Aung San Suu Kyi is a Burmese political activist and the leader of the National League for Democracy. Her party won 392 out of 495 seats in Burma’s parliamentary elections in 1990, but the military seized control. Aung San Suu Kyi, who was placed under house arrest prior to the elections, continued to be subjected to various forms of detention for twenty-one years, and was released in November 2010. She was awarded the Nobel Peace Prize in 1991. I have to confess that when I heard on the radio that he was going to retire after his birthday, I absolutely protested. I said, “No, he’s not to be allowed to retire!” I can’t remember when I first heard of him, because I heard of him way, way back. But I can say that he became personal for me only after I was placed under house arrest from 1989 to 1995. Then, through the BBC, I could hear how loud and clear he was speaking for my release. Prior to that, I had an impression of him as a political heavyweight. He was someone important who was doing serious and effective work for the anti-apartheid movement. I listened to him very carefully. It was not so much that the circumstances were similar – I don’t think I thought of that as much as what lessons I could learn from what he had to say. I learned from him that you have to persevere. Just because there are obstacles, it doesn’t mean you can’t get over them. We learn that times change, circumstances change and you have to learn to work with circumstances in the best way possible. Although I have never met him, I feel I know him well because I read his books. After I read his books I discovered that I had found another side of Archbishop Desmond Tutu. He was not just an anti-apartheid worker. He was not just an advocate for human rights. He was somebody who had thought very deeply about spiritual values and had applied them to what he was doing. In some ways that reminded me of Gandhi, because Gandhi always thought spirituality and action have to go together. I was touched by the way in which the Arch linked his faith and his intellect to the removal of apartheid. I think this is one of the reasons he succeeded so well, because his faith (his spirit) and intellect (his mind) were at one when he was working to achieve what he thought was the right thing. I felt that when he was reading the Bible he always had one part of his mind on the question of ending apartheid, and vice versa: when he was involved in fighting apartheid, one part of his mind was with the Bible. I asked him to write the foreword for my book. I think it was probably my husband’s idea. My husband was very, very fond of the Arch – very fond of him. Both of us really appreciated what he did for us. My husband always mentioned the fact that the Arch and Václav Havel were two of the most caring people, with regard to what we were trying to do. Michael always spoke very affectionately of him. Actually, he always referred to him as “Desmond”. I don’t know why. It was rather familiar, I thought, with my conservative Burmese upbringing. I think they met but I’m not sure. My husband always spoke as though he had. A gift of the Arch’s – my husband sounded very close to him. It was that sense of closeness and his political courage that made me ask him to write the foreword. I also liked that he had tremendous fondness and respect for his wife. He talks about her in his book and I liked the way he talked of her. After he started speaking out for me, I discovered that he was a very warm, a very bubbly person.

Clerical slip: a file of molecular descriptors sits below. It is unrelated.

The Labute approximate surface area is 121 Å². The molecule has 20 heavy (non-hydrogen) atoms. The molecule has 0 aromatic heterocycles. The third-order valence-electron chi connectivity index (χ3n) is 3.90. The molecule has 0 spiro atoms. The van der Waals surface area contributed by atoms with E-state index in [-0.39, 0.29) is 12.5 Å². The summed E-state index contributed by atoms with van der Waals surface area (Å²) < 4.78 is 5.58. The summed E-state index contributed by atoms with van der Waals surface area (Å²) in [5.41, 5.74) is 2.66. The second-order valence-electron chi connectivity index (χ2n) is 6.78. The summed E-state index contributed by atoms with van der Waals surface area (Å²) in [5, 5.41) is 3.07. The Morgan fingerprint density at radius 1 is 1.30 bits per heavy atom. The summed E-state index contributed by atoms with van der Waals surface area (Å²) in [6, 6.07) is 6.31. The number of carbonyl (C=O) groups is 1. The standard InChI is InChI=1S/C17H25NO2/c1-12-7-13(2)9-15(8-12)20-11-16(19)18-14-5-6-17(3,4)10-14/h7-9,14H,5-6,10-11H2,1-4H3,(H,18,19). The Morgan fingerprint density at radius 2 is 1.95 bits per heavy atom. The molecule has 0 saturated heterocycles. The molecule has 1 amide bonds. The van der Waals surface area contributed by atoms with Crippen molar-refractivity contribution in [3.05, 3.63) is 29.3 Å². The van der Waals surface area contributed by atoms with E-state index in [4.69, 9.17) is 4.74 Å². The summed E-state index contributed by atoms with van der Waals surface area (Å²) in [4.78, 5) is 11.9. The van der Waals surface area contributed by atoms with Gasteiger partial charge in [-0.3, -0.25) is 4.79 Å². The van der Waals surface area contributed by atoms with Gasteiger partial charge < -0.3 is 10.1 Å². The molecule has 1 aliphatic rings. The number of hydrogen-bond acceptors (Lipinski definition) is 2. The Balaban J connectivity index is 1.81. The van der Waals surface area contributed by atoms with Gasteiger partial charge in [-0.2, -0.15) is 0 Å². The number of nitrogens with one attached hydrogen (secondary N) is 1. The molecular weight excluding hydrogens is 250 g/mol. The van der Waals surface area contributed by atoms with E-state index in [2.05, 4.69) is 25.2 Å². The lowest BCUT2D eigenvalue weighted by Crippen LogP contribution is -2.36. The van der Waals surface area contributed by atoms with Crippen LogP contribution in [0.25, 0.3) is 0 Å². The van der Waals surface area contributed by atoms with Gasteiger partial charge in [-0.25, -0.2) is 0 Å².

Recently I spoke with him for the first time. We giggled a lot. I think when I spoke to him I hadn’t quite got used to cell phones as I have now. There was something not quite right, not quite adequate about such small implements. I think he is sort of a giggle-maker, if you like. What I remember most from our conversation was the overall feeling of warmth and the feeling that he cared. There was a feeling that, although we have never met, we had never spoken to each other, we were not strangers to each other. He expressed his happiness and he talked of a better Burma. He’s already demonstrated his commitment to Burma’s democracy so the words mattered less to me than the feeling that we were close to each other. I think that probably is a feeling that he gives to other people. I think it’s a gift he has. I’ve heard that he calls me his pin-up. That’s very nice of him. I have just sent him a really nice picture. I believe that the prisoners in the concentration camps who were working on the Burma-Thai Railway, the infamous railway of death, had pin-ups. Their pin-ups were recipes and pictures of cream cakes and so on. There are different sorts of pin-ups. The image that came into my mind is of prisoners of war pinning pin-ups to the walls of their barracks. Now it’s the other way round. People have been asking me who my hero is and I have always said that it’s Desmond Tutu. I hope that all of you would be able to come to Burma soon. I would love to come to South Africa, just to see the Arch.